I originally learned of this author and this series from a brouhaha surrounding a diversity panel. What Jim Zub had to say was very articulate and thoughtful, so I confess to having built this comic up in my mind. It's not horrific per se, but it's certainly not a must-read. Or even a maybe-read.

In essence, this was a comic that wanted to be a manga. I suppose I could opine on the interesting reflection of identity crisis as reflected in the narrative itself, but I think that's taking things a
Wayne McCoy
Apr 21, 2015 rated it it was amazing
Shelves: graphic-novels
'Wayward, Vol. 1: String Theory' has a cool story by Jim Zub and great art by Steve Cummings. The story takes place in Tokyo, and in a forward by Zack Davisson, we learn that this Japan feels more like the one people live in (minus the yokai) rather than the fantastical "Japan as Decoration." I've never been to Japan, but the book's location has a different feel to it.

Rori Lane is moving to Japan to live with her mom. She's leaving Ireland and her father behind, and hoping for a new life in Japa
Sep 03, 2015 rated it it was amazing
Oh my God. This is like Buffy. Half-Japanese Buffy in Japan.

This is epic. I can't say too much about the characters, but so far, I absolutely love them. I can't say much about the story, but so far, I absolutely love it.

Volume 1 is like one big introduction. There's not much to talk about yet, but holy moly, this is awesome.
Jan 24, 2016 rated it really liked it
Shelves: own
Interesting and intriguing. Couldn't help but think of Buffy the Vampire Slayer in Japan.
Cool graphic novel!
Grace Troxel
Aug 19, 2017 rated it it was amazing
This review originally appeared on my blog, Books Without Any Pictures:

I picked up the first volume of Wayward on a whim. Mike and I were about to go tent camping, and we figured that reading comics in the tent would be fun, so I ordered a bunch of random trades published by Image. For any non-comic-book-fans, Image is interesting because characters belong to the authors rather than the publisher. That means that rather than the same DC/Marvel superheroes,
Chris Thompson
Jul 07, 2018 rated it liked it
At first I didn’t care for this. It moves into it’s magical realm a little too quickly, before the characters have been developed. This is reminiscent to Neil Gaiman’s Neverwhere, in which a regular man suddenly finds himself face to face with an alternate London, but in Wayward the main character has actual powers. But where Gaiman immerses his readers in the story’s world before things get weird, Jim Zub dives in before immersing his readers.

Still, after two issues I started getting into it.
La joven Rory Lane, de padre irlandés y madre japonesa, divorciados, llega a Japón para vivir con esta. Al principio le cuesta adaptarse a este nuevo entorno, pero cuando lo está logrando, algo irrumpe en su vida: parece que empieza a notar ciertas peculiaridades en sí misma, como si notase ciertos patrones y señales invisibles para los demás. Y todo se le irá complicando aún más cuando conozca a más chicos y chicas con otros poderes mágicos.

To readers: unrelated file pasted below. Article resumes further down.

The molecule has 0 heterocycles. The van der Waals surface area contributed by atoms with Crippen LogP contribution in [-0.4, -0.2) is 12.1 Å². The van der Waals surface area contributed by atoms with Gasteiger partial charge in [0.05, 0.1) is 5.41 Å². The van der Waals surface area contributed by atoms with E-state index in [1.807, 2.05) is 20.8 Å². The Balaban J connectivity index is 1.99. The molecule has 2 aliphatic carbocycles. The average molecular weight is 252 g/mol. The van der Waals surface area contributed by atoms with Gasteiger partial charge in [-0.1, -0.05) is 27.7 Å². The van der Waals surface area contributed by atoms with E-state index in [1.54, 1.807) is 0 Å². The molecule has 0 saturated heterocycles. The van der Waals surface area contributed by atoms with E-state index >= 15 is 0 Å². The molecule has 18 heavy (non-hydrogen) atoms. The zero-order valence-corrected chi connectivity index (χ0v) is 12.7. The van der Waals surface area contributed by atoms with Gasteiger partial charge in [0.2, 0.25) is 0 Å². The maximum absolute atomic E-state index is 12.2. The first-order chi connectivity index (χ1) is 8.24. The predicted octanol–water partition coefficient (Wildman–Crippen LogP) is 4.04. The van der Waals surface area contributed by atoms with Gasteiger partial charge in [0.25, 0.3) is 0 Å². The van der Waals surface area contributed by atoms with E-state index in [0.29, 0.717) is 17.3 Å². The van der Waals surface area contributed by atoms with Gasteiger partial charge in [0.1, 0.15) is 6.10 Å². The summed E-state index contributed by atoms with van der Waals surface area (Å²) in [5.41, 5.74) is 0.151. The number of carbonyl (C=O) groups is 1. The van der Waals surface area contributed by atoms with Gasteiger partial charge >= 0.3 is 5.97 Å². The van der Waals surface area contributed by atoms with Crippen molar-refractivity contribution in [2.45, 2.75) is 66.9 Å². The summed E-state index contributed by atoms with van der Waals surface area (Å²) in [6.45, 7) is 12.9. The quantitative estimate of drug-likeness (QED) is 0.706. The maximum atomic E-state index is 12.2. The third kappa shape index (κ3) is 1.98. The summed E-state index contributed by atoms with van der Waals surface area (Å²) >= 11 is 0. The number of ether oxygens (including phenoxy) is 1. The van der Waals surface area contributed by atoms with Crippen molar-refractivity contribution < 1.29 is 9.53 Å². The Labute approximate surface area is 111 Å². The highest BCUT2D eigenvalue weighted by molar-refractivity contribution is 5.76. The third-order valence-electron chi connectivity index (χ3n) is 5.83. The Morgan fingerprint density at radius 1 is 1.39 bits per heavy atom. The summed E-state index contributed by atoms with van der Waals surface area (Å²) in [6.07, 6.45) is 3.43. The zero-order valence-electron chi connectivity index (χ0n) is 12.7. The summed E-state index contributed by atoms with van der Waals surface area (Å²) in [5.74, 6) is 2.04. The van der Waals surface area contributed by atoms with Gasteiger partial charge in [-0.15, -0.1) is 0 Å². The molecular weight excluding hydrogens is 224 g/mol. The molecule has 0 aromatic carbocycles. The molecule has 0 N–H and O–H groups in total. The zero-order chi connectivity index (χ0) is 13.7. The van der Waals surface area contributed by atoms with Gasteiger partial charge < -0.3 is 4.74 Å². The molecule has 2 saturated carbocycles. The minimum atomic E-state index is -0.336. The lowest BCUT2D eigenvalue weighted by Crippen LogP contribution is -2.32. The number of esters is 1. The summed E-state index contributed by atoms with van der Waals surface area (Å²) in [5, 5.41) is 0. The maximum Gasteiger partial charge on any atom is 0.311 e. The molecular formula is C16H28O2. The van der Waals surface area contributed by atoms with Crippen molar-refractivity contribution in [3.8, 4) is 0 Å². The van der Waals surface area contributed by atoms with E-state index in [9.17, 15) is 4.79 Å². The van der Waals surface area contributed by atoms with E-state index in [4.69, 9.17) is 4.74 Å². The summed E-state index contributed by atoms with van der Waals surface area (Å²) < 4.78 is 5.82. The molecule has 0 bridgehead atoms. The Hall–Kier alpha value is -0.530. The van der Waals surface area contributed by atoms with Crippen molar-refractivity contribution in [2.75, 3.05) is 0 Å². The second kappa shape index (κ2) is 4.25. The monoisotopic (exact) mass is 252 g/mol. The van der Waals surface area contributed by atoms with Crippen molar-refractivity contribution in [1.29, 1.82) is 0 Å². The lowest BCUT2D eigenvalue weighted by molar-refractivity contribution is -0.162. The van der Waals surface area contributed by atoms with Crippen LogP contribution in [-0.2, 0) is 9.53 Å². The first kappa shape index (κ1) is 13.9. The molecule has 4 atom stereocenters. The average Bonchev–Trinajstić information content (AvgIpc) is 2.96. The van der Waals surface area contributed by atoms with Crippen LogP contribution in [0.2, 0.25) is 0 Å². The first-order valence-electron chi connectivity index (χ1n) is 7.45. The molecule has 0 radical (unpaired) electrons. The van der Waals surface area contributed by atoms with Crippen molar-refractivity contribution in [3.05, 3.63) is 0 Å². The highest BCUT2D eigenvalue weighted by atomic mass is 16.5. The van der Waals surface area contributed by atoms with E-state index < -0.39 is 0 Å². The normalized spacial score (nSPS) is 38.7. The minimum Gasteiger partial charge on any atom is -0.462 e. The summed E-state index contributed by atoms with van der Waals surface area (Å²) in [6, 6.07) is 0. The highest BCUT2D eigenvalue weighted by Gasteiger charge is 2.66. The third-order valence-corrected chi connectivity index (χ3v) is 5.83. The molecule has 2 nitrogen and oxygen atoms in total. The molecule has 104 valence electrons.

Este primer volumen recopilatorio de la serie Wayward
This isn't going to be to everyone's tastes, and there is cutting. Yet, considering the use of magic and folklore, I really liked it. The story follows a young girl who moves to Japan, and the story doesn't pull any punches. It's quite an intersting take on some ideas. I do have to say, however, that the kitsune look more like wolves than kitsune.
Neko Neha (BiblioNyan)
Aug 10, 2017 rated it really liked it
Shelves: comics
🐢Remarkably story-rich.
🐢Fantastic illustrations that utilise both Japanese anime styles with traditional western Superhero style.
🐢Pretty basic & clichéd superhero origin story, following all the tropes that goes with it.
🐢Motley cast of characters.
🐢Authentic to Japan as a setting & doesn't appropriate or fetishise anything, as far as I could tell.
🐢Predictable in most places.
🐢Solid first volume.
🐢4 kitties outta 5!
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Jim Zub is a writer, artist and art instructor based in Toronto, Canada. Over the past fifteen years he’s worked for a diverse array of publishing, movie and video game clients including Disney, Warner Bros., Capcom, Hasbro, Bandai-Namco and Mattel.

He juggles his time between being a freelance comic writer and Program Coordinator for Seneca College‘s award-winning Animation program.

Other books in the series

Wayward (6 books)
  • Wayward, Vol. 2: Ties That Bind
  • Wayward, Vol. 3: Out from the Shadows
  • Wayward, Vol. 4: Threads and Portents
  • Wayward, Vol. 5: Tethered Souls
  • Wayward, Vol. 6: Bound to Fate
“At this point I think we need to embrace the weird. High-five it. Give it our phone number.” 9 likes